Land bank moves to set minimum bids
Proposed uses of lots, other mitigating factors could be considered for reselling lots
The Lawrence County Land Reutilization Corporation Board moved on Thursday morning to set minimum bids for lots they have cleared and prepared for resale.
The new minimum bids are set at $5,000 on buildable lots, and $3,500 for non-buildable lots. These figures will be used as the beginning minimum bid on all future sales, however, the land bank does have the flexibility to work outside those rules for special situations, or to accept a lower bid on a parcel if the bidder’s proposed use is considered a more desirable use of the land. For instance, building a new home on a lot would generally be considered a more desirable use than simply extending a property line.
“This gives us an idea of where they need to be,” explained board chairman Stephen Burcham.
He explained that landlocked properties, especially, may not adhere to these policies based on the difficulty involved in marketing them.
These totals are based on the average expenses to bring a property to market. On average, the costs to bring a buildable lot to market come to $4,250.01.
This includes $230 in preliminary judicial report (PJR) costs, $300 for a title search, $150 in advertising, $100 for final judicial report (FJR) costs, $240 for marketing, and a 50 cent title transfer fee, plus $3,229.51 in operating expenses, based on splitting yearly operating costs for the office over 50 properties.
The PJR includes a listing of any potential lienholders on the property, while the FJR includes listings of any lienholders who have or have not replied.
The $4,250.01 figure doesn’t include potential surveying costs, which could average anywhere from $750 to $850, or more, in some instances.
“There’s a chance for significant survey costs,” land bank administrator Tom Schneider explained.
In old business, the board approved a bid from Aaron Heighton on parcel # 34-025-0200.000. Heighton revised his bid on a small vacant lot adjoining the Social Security Administration parking lot that Heighton would like to use as a private parking space for his mother-in-law, based on the board stipulation that it would have to be paved with asphalt to match the adjoining lots.
Though Heighton’s revised bid of $2,000 was below the new minimum of $3,500 for non-buildable lots set earlier in the meeting, Burcham emphasized that it was a “small non-buildable lot” that was unlikely to generate any further interest and that the board’s requirement that Heighton pave the lot with asphalt “goes toward improving the area.”
He also noted that the $2,000 bid does still cover the organization’s fixed costs, even if it is below the new minimum.
In new business, the board rejected a bid on property at 847 North 5th Street. The bid of $3,001 was below the new minimum of $5,000 for buildable lots.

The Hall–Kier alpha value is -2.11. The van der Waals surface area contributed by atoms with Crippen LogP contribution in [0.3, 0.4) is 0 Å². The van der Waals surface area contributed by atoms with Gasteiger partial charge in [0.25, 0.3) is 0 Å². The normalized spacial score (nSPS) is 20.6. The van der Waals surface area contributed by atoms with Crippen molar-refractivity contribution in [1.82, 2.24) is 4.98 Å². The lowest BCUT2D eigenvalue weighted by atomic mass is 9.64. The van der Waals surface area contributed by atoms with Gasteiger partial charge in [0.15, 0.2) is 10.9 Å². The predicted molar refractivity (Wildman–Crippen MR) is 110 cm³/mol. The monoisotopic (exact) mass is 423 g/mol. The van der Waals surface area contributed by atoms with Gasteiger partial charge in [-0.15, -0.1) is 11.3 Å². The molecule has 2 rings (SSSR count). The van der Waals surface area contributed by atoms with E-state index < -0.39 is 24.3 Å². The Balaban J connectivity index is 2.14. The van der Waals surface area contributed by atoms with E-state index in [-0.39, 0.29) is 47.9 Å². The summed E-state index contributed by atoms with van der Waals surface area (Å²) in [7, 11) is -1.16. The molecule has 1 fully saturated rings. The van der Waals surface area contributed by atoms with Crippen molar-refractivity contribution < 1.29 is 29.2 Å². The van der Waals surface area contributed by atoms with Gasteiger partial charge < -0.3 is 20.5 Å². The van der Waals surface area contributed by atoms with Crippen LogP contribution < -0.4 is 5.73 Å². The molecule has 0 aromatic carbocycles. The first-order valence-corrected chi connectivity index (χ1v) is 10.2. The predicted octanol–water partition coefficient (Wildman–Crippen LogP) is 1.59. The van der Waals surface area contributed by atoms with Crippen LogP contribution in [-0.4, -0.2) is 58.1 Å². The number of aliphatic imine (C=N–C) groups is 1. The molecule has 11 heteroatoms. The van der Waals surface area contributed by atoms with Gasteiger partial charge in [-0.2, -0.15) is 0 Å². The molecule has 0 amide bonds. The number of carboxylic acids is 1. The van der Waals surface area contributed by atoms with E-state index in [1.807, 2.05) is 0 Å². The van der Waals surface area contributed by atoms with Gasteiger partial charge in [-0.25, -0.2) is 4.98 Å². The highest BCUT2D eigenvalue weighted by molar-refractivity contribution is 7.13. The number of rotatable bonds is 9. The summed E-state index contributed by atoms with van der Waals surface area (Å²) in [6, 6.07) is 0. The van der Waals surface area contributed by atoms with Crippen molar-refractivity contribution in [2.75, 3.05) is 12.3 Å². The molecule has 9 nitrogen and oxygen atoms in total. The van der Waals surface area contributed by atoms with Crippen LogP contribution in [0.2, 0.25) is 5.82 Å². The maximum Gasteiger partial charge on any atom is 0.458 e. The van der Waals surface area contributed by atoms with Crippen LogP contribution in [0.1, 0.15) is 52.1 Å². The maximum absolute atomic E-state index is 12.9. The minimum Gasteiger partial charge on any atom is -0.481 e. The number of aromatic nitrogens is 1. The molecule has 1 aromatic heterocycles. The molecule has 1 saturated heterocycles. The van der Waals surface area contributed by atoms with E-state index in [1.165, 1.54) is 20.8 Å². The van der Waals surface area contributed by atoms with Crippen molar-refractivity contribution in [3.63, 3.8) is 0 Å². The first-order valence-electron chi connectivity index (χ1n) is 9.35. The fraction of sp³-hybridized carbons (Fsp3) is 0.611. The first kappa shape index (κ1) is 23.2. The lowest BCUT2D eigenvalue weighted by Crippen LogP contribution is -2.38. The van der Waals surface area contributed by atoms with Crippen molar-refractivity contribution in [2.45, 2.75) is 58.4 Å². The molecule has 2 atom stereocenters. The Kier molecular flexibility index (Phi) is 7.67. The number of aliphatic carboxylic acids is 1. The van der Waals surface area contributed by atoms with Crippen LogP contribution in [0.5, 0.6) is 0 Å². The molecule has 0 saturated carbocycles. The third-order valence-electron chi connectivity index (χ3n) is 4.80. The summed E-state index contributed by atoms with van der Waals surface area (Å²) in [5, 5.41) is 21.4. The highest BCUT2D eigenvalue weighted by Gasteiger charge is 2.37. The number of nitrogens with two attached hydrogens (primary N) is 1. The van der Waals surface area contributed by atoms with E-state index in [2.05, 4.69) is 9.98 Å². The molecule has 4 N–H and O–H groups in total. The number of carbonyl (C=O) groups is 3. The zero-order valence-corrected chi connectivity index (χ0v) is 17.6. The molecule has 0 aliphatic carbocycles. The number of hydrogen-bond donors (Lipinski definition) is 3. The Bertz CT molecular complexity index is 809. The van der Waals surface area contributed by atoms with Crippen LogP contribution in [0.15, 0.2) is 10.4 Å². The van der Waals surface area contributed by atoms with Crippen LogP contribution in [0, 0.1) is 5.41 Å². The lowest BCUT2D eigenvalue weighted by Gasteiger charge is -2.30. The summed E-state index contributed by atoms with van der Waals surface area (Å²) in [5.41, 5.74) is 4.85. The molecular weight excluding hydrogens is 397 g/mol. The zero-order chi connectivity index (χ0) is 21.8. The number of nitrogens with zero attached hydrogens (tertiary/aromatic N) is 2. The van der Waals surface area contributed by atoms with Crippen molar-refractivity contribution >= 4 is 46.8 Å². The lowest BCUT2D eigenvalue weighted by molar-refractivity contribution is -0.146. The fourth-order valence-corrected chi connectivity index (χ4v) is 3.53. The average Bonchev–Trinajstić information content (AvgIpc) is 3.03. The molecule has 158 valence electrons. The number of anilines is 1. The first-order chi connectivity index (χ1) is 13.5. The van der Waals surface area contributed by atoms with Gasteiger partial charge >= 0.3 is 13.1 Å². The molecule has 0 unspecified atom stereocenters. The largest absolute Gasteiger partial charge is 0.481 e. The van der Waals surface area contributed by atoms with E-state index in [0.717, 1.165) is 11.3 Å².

In addition, the bidder’s proposed use, of extending his yard across the alley, is not the preferred use for the property.
The board said the fact that the lot was separated from the bidder’s property by an alley made the yard extension use problematic, but also that they would prefer to see the property redeveloped with another home, rather than maintained as a vacant lot.
They also moved to award bids for general contractor and asbestos contractor projects. The contract for asbestos testing and, if necessary, abatement was awarded to Solid Rock Construction at a cost of $682 per property. The demolition contract was awarded to Southern 52 Excavating Incorporated, at a total cost of $32,650 for the demolition of five properties.
Future contract award dates were also tentatively set, with August 25 set for the next round of asbestos control bids. The next round of demolition bids could come as soon as the end of July, Schneider explained, but those bids are dependent on the turn around time for asbestos inspections and what is found during those inspections.
If asbestos is found, it must be abated before the property can be safely demolished.
County Commissioner DeAnna Holliday asked about the possibility of utilizing contractors and labor native to Lawrence County, and encouraging those contractors from West Virginia and Kentucky who do bid to hire local labor.
Burcham explained that although local contractors are welcome to bid, many of the local contractors had chosen not to do so.
He said that, as momentum picked up on acquisition and demolition, he expected more local contractors to become involved.
However, many contractors try to schedule their projects months in advance, to avoid down time between projects. Because of this, he said, many of them were simply unavailable for the quick turn around time needed on these early demolitions.
“We need to put bids out earlier, so contractors can schedule their bids,” Burcham said.
He also explained that there is only one contractor in Lawrence County qualified to do asbestos inspections, but that his facility is not large enough to do the level of testing they are required to perform, and would have to work with outside laboratories to do so.
In their final piece of business, the board moved to accept a piece of landlocked property donated by Loan Central, on State Route 7 in Proctorville. Despite the difficulty related to marketing landlocked properties, the board chose to accept it and have Schneider complete marketability assessments in-house.
The land bank also announced that the round of demolitions planned for June 19 has now been pushed back at least a week, to a tentative date of June 26, based on the timetable surrounding proper inspections.